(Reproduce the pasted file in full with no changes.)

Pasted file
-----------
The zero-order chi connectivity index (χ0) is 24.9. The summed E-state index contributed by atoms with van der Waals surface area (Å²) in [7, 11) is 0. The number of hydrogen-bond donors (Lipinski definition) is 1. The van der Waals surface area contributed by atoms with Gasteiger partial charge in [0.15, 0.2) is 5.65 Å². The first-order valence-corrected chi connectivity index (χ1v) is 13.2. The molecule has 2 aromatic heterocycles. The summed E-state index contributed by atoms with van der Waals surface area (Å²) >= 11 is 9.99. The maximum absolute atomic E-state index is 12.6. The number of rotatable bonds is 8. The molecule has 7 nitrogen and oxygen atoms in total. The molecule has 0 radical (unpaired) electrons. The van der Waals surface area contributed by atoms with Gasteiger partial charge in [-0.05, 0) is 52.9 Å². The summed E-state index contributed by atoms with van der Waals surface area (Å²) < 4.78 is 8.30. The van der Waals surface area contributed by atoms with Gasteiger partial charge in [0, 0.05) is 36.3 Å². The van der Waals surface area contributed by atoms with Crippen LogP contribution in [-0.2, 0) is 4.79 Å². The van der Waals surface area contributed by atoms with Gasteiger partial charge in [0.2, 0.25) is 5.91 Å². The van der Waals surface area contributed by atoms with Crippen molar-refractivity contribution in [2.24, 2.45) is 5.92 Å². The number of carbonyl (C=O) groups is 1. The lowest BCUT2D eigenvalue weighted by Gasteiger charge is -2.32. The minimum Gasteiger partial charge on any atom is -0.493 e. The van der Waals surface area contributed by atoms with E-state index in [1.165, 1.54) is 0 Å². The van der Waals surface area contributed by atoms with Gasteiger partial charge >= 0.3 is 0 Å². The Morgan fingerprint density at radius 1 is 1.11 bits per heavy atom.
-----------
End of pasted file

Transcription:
The zero-order chi connectivity index (χ0) is 24.9. The summed E-state index contributed by atoms with van der Waals surface area (Å²) in [7, 11) is 0. The number of hydrogen-bond donors (Lipinski definition) is 1. The van der Waals surface area contributed by atoms with Gasteiger partial charge in [0.15, 0.2) is 5.65 Å². The first-order valence-corrected chi connectivity index (χ1v) is 13.2. The molecule has 2 aromatic heterocycles. The summed E-state index contributed by atoms with van der Waals surface area (Å²) >= 11 is 9.99. The maximum absolute atomic E-state index is 12.6. The number of rotatable bonds is 8. The molecule has 7 nitrogen and oxygen atoms in total. The molecule has 0 radical (unpaired) electrons. The van der Waals surface area contributed by atoms with Gasteiger partial charge in [-0.05, 0) is 52.9 Å². The summed E-state index contributed by atoms with van der Waals surface area (Å²) < 4.78 is 8.30. The van der Waals surface area contributed by atoms with Gasteiger partial charge in [0, 0.05) is 36.3 Å². The van der Waals surface area contributed by atoms with Crippen LogP contribution in [-0.2, 0) is 4.79 Å². The van der Waals surface area contributed by atoms with Gasteiger partial charge in [0.2, 0.25) is 5.91 Å². The van der Waals surface area contributed by atoms with Crippen molar-refractivity contribution in [2.24, 2.45) is 5.92 Å². The number of carbonyl (C=O) groups is 1. The lowest BCUT2D eigenvalue weighted by Gasteiger charge is -2.32. The minimum Gasteiger partial charge on any atom is -0.493 e. The van der Waals surface area contributed by atoms with E-state index in [1.165, 1.54) is 0 Å². The van der Waals surface area contributed by atoms with Gasteiger partial charge >= 0.3 is 0 Å². The Morgan fingerprint density at radius 1 is 1.11 bits per heavy atom.